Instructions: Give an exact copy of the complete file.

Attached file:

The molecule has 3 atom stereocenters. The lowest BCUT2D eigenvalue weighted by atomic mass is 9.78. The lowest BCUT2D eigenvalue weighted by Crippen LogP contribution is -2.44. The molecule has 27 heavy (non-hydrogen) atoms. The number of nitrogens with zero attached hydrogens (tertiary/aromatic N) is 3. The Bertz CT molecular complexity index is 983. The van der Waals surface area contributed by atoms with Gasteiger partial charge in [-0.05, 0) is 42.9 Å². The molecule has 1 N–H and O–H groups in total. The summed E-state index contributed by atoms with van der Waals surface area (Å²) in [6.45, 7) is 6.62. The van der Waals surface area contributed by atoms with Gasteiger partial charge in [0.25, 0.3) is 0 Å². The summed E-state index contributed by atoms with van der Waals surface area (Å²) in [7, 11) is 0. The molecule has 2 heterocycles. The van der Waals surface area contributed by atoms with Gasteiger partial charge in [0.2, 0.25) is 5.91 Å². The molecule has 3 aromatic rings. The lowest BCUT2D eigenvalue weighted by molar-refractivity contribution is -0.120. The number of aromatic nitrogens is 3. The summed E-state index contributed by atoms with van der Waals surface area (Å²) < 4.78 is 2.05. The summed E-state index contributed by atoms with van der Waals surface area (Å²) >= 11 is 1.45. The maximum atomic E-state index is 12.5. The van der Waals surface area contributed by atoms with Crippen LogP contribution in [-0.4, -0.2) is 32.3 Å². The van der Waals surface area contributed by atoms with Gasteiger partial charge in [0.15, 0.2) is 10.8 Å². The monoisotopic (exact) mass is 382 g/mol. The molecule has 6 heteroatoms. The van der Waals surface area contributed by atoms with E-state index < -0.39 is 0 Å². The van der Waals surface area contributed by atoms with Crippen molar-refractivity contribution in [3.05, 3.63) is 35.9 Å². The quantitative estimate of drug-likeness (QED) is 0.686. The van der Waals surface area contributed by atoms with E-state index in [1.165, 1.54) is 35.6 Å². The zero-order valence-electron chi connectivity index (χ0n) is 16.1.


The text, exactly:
The molecule has 3 atom stereocenters. The lowest BCUT2D eigenvalue weighted by atomic mass is 9.78. The lowest BCUT2D eigenvalue weighted by Crippen LogP contribution is -2.44. The molecule has 27 heavy (non-hydrogen) atoms. The number of nitrogens with zero attached hydrogens (tertiary/aromatic N) is 3. The Bertz CT molecular complexity index is 983. The van der Waals surface area contributed by atoms with Gasteiger partial charge in [-0.05, 0) is 42.9 Å². The molecule has 1 N–H and O–H groups in total. The summed E-state index contributed by atoms with van der Waals surface area (Å²) in [6.45, 7) is 6.62. The van der Waals surface area contributed by atoms with Gasteiger partial charge in [0.25, 0.3) is 0 Å². The summed E-state index contributed by atoms with van der Waals surface area (Å²) in [7, 11) is 0. The molecule has 2 heterocycles. The van der Waals surface area contributed by atoms with Gasteiger partial charge in [0.2, 0.25) is 5.91 Å². The molecule has 3 aromatic rings. The lowest BCUT2D eigenvalue weighted by molar-refractivity contribution is -0.120. The number of aromatic nitrogens is 3. The summed E-state index contributed by atoms with van der Waals surface area (Å²) < 4.78 is 2.05. The summed E-state index contributed by atoms with van der Waals surface area (Å²) >= 11 is 1.45. The maximum atomic E-state index is 12.5. The van der Waals surface area contributed by atoms with Crippen LogP contribution in [-0.4, -0.2) is 32.3 Å². The van der Waals surface area contributed by atoms with Gasteiger partial charge in [0.15, 0.2) is 10.8 Å². The monoisotopic (exact) mass is 382 g/mol. The molecule has 6 heteroatoms. The van der Waals surface area contributed by atoms with E-state index < -0.39 is 0 Å². The van der Waals surface area contributed by atoms with Crippen molar-refractivity contribution in [3.05, 3.63) is 35.9 Å². The quantitative estimate of drug-likeness (QED) is 0.686. The van der Waals surface area contributed by atoms with E-state index in [1.165, 1.54) is 35.6 Å². The zero-order valence-electron chi connectivity index (χ0n) is 16.1.